Four ads for the wedding planning website Zola, which featured couples expressing their affection for one another -- some couples in the ads were same-sex couples while others were heterosexual couples -- were pulled from the air after the network faced pressure from conservative group One Million Moms, part of the American Family Association, to remove the ads.
The Hallmark Channel told the New York Times that the "public displays of affection" between the lesbian couples violated their company policy.
However, nearly identical ads featuring a bride and groom exchanging an excited kiss did not get pulled.
In response, Zola decided to pull all of their advertising from the Hallmark Channel, and the network was inundated with criticism for their decision. From viewers to celebrities, many voices including Ellen DeGeneres and country star Chely Wright came together to slam the network and demand they reconsider.
Hey @hallmarkchannel, I can see that you’re online now... tweeting about your movies, but no one from @hallmarkchannel has replied to the voluminous number of tweets (including mine) about your pulling the beautiful @Zola commercial which includes a kiss between two women in love https://t.co/i6r6MMdpZ0— Chely Wright (@chelywright) December 15, 2019
On Sunday, Hallmark CEO Mike Perry released a public statement expressing regret over their decision, and announced that the network was changing course.
"Earlier this week, a decision was made at Crown Media Family Networks to remove commercials featuring a same-sex couple. The Crown Media team has been agonizing over this decision as we’ve seen the hurt it has unintentionally caused," Perry stated. "Said simply, they believe this was the wrong decision. Our mission is rooted in helping all people connect, celebrate traditions, and be inspired to capture meaningful moments in their lives. Anything that detracts for this purpose is not who we are. As the CEO of Hallmark, I am sorry for the hurt and disappointment this has caused."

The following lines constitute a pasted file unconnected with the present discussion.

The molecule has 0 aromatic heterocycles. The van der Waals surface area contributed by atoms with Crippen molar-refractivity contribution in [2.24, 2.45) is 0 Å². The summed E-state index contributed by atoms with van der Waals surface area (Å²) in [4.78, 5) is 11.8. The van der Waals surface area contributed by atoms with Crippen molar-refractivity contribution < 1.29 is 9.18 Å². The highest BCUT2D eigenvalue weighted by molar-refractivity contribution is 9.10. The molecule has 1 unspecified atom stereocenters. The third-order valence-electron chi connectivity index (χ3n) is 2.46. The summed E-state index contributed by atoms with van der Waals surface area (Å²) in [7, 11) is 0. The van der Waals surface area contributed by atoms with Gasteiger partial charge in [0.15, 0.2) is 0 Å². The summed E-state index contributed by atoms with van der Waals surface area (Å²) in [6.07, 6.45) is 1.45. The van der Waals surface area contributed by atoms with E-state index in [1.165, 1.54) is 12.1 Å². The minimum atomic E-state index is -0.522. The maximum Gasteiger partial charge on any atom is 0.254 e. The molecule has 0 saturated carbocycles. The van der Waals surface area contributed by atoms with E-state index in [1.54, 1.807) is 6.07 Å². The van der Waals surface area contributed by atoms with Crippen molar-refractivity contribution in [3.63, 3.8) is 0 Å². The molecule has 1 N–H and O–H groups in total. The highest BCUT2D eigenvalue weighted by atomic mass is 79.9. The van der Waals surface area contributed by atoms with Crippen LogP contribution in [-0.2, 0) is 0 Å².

Perry added, "Hallmark will be working with GLAAD to better represent the LGBTQ community across our portfolio of brands. The Hallmark Channel will be reaching out to Zola to reestablish our partnership and reinstate the commercials."
This remark comes shortly after Zola's Chief Marketing Officer, Mike Chi, released a statement slamming Hallmark's actions.
"The only difference between the commercials that were flagged and the ones that were approved was that the commercials that did not meet Hallmark's standards included a lesbian couple kissing," Chi said. "Hallmark approved a commercial where a heterosexual couple kissed. All kisses, couples and marriages are equal celebrations of love and we will no longer be advertising on Hallmark."
After their reversal, Chi released a statement to ET sharing, "We were deeply troubled when Hallmark rejected our commercials for featuring a lesbian couple celebrating their marriage, and are relieved to see that decision was reversed."
"We are humbled by everyone who showed support not only for Zola, but for all the LGBTQ couples and families who express their love on their wedding day, and every day," Chi added.